Bob Wettermann: Making the ‘Best’ of His Career

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Bob Wetterman started his career in the semiconductor industry, but after a series of industry and economic changes, he tapped into his entrepreneurial spirit he learned from his father. For more than 20 years, Bob has been leading and developing BEST, Inc., a PCB rework/repair service provider, solder training company, and stencil manufacturer. In this interview, Bob reflects on highlights of his long career, and we meet Nash Bell, who will be leading BEST through its next phase.

Nolan Johnson: Bob, congratulations on your retirement; we have much to talk about. Let’s go back to before you bought BEST. Tell me about your background.

Bob Wettermann: I’m an electrical engineer by training, starting out in the semiconductor industry. I worked in applications engineering for Advanced Micro Devices, but cut my teeth as a co-op engineer at IBM, learning the front end of the semiconductor manufacturing process. When the great PC bust happened in 1985, AMD CEO Jerry Sanders sent everybody home for four weeks. He said, “People are the most important thing and we're never going to lay anybody off.” Of course, he didn't say you would be home for six weeks without pay.

I realized I didn't want a career in the semiconductor industry because it was too cyclical, so I came back to Chicago, where I started my career with Eaton Corporation as an applications engineer in industrial controls. The company funded my master’s in business administration and with that, I wanted to be CEO and champion of the world. That dream was squashed pretty quickly (laughs). So, I switched gears.

My parents are both first-generation German immigrants and “forced” us to attend German school on Saturdays, which I hated at the time. But I searched for entrepreneurs in the Chicago area that could use my German language skills and found a startup in the secondary plastics processing equipment industry—working for a European-based plasma and corona treating and static control systems company. I did that for 10 years. I learned to love small business because you can make decisions rapidly as opportunities or problems come up. We had to package up our own products and send them out via UPS to customers, but it was a really fun job.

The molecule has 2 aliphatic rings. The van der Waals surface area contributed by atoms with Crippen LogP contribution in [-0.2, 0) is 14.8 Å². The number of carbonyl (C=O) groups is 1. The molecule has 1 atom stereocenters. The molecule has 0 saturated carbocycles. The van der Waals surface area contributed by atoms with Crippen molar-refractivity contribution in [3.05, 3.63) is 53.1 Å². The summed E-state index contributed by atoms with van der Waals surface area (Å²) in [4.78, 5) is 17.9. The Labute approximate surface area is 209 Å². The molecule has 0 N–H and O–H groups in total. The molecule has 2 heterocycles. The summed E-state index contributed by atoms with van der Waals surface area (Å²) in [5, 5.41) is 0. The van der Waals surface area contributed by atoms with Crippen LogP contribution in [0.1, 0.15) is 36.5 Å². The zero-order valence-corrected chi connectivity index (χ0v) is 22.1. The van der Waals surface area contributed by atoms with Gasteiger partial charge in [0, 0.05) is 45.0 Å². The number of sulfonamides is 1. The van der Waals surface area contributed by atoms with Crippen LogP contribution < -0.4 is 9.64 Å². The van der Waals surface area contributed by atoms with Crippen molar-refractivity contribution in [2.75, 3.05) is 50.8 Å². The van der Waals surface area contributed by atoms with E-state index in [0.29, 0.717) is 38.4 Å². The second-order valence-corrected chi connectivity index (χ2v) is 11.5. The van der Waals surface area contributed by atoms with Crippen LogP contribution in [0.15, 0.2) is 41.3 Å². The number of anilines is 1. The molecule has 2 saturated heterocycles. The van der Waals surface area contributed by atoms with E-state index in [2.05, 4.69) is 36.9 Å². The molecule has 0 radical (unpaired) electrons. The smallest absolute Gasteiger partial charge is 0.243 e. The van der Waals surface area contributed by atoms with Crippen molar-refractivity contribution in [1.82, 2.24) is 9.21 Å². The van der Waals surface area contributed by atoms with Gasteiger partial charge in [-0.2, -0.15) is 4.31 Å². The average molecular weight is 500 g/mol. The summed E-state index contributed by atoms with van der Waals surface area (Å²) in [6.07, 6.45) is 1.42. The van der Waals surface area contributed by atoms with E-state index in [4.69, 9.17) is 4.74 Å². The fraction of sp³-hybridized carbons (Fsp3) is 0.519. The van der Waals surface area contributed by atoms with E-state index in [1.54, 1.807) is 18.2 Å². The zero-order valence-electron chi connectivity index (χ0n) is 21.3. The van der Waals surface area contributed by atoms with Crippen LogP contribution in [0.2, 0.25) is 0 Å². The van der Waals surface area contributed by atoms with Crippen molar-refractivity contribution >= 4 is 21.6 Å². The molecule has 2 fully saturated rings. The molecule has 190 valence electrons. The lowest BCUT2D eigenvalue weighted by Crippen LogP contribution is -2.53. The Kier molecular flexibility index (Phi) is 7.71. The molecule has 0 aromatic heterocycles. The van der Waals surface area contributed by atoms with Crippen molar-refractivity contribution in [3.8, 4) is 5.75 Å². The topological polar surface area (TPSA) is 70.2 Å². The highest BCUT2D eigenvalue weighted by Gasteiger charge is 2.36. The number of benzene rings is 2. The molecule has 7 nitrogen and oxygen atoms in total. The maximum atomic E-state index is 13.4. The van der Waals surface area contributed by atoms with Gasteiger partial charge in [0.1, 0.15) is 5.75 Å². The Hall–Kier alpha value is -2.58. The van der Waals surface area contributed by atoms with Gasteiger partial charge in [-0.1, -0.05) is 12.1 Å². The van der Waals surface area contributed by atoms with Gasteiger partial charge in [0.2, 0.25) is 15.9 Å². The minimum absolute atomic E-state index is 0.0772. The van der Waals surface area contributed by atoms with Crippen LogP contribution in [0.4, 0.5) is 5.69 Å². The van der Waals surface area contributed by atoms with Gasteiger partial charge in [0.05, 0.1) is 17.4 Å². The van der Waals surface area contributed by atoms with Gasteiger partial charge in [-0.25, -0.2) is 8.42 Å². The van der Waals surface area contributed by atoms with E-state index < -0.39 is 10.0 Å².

I was able to leverage my German experience again, this time with my MBA and some industry knowledge. as I looked for a new job. I traveled to Europe frequently, speaking German to my Danish and German counterparts. I really loved small business, but when the owner died, and his daughter took over, it just wasn't fun anymore.

Johnson: I think that’s when you started to pivot and BEST came into the picture. Tell me about that.

Wettermann: At first, I went to a publicly traded company, Woodhead Industries, where I learned all about corporate decision-making, decision by committee, and so forth. I stuck that out for five years, saved my nickels, then bought BEST.

My father was an entrepreneur, and I started my entrepreneur career with BEST which was right down the street from my childhood house, with eight employees performing contract rework and repair services as well as some solder training.

To continue reading the rest of this interesting article about Bob which appears in the April 2023 issue of SMT007 Magazine, click here.


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